Regardless, coordinator Clint Bowen’s crew truly has been one of the scant bright spots of a 1-3 start.
In fact, in one particular category, KU’s defense has proven just as effective as some of the more recognizable brands in college football. When it comes to tackles for loss, the Jayhawks are operating in the same neighborhood as Miami (FL), Texas A&M, Clemson and Michigan.
In three consecutive games — home versus Ohio, and on the road at Memphis and Texas Tech — Kansas has tackled opponents behind the line of scrimmage at least 10 times.
Oddly enough, the Jayhawks only came away with 5 tackles for loss in a drubbing of FCS opponent Rhode Island in the season opener. Still, their season average of 9.9 tackles for loss a game ranks the squad third in the nation.
TOP 10 TFL TEAMS IN FBS
No. 1 - Miami (FL), 12.0
No. 2 - Texas A&M, 10.0
No. 3 - Kansas, 9.8
No. 4 - Clemson, 9.6
No. 5 - Michigan, 9.4
No. 6 - Illinois, 9.3
No. 7 (tie) - Akron / Southern Miss, 9.2
No. 9 - Ball State, 9.0
No. 10 (tie) - Minnesota / Toledo / Boise State, 8.8
Now with 39 tackles for loss this season, Kansas has posted the most in any four-game stretch for the program since the glory days of 2007, when the eventual Orange Bowl championship team opened the season with 44 TFL’s in its first four games.
In total, 19 different Jayhawks have played a part in KU’s tackles for loss, with the front seven doing most of the damage.
DE Dorance Armstrong Jr. - 6
LB Marcquis Roberts - 5.5
DT Daniel Wise - 4
DE Damani Mosby - 3.5
DE Cameron Rosser - 3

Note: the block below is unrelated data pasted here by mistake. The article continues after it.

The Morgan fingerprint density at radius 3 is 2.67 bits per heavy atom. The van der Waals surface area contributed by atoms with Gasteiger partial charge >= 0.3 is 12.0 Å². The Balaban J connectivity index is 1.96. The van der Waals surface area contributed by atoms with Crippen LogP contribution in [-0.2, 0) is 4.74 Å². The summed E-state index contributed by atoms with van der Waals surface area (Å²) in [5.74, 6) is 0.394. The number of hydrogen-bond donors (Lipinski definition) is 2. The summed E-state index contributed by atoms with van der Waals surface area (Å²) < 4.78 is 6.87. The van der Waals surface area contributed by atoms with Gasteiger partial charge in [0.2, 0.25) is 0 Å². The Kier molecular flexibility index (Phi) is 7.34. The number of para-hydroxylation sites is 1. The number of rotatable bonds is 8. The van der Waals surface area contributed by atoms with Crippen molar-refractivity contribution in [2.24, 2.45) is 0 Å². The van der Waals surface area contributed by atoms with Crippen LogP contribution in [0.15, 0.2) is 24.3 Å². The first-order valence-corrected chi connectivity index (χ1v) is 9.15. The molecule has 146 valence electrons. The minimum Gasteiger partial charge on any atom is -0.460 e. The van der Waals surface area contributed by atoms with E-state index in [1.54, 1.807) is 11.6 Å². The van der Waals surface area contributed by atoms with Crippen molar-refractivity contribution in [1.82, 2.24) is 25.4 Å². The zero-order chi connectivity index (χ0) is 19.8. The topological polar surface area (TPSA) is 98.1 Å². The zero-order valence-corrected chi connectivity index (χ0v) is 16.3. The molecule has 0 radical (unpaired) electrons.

LB Joe Dineen - 3
DB Tevin Shaw - 2.5
LB Courtney Arnick - 2
DT D.J. Williams - 1
DT DeeIsaac Davis - 1
DE Anthony Olobia - 1
DE Isaiah Bean - 1
S Bazie Bates IV - 1
WR Emmanuel Moore - 1 (special teams)
CB Marnez Ogletree - 1
S Tyrone Miller Jr. - 1
S Fish Smithson - 0.5
DB Chevy Graham - 0.5
LB Keith Loneker Jr. - 0.5
Bowen likes to see that type of production out of his defense, and said tackles for loss are a topic of discussion for his group. He has no interest in KU taking a passive, wait-and-see approach against the pass-happy offenses of the Big 12.
“We want to be aggressive, we want to challenge receivers on the outside, we want to move around and bring pressure and do different things on the inside,” Bowen said. “And I think tackles for loss are kind of a byproduct of our kids moving and playing with an aggressive style.”
Obviously the defense is nowhere near perfect — see: opponents average 35.2 points a game (tied for 104th in FBS with Oklahoma) and 432.5 yards of total offense (90th). But effective pressure behind the line of scrimmage is a nice place to start, defensively, while attempting to rebuild within a losing program.
When the Kansas football team takes the field for the first time this season on Saturday night against Rhode Island, expect to see a new-and-improved Dorance Armstrong Jr.
When head coach David Beaty describes the sophomore defensive end as a “big rascal,” he isn’t joking. Listed at 225 pounds when he first arrived in Lawrence a little more than a year ago, the 6-foot-4 Armstrong has put on more than 20 pounds since. In Beaty’s terminology, the lineman no longer looks like a stick.
“He’s gonna be something to contend with,” Beaty predicted.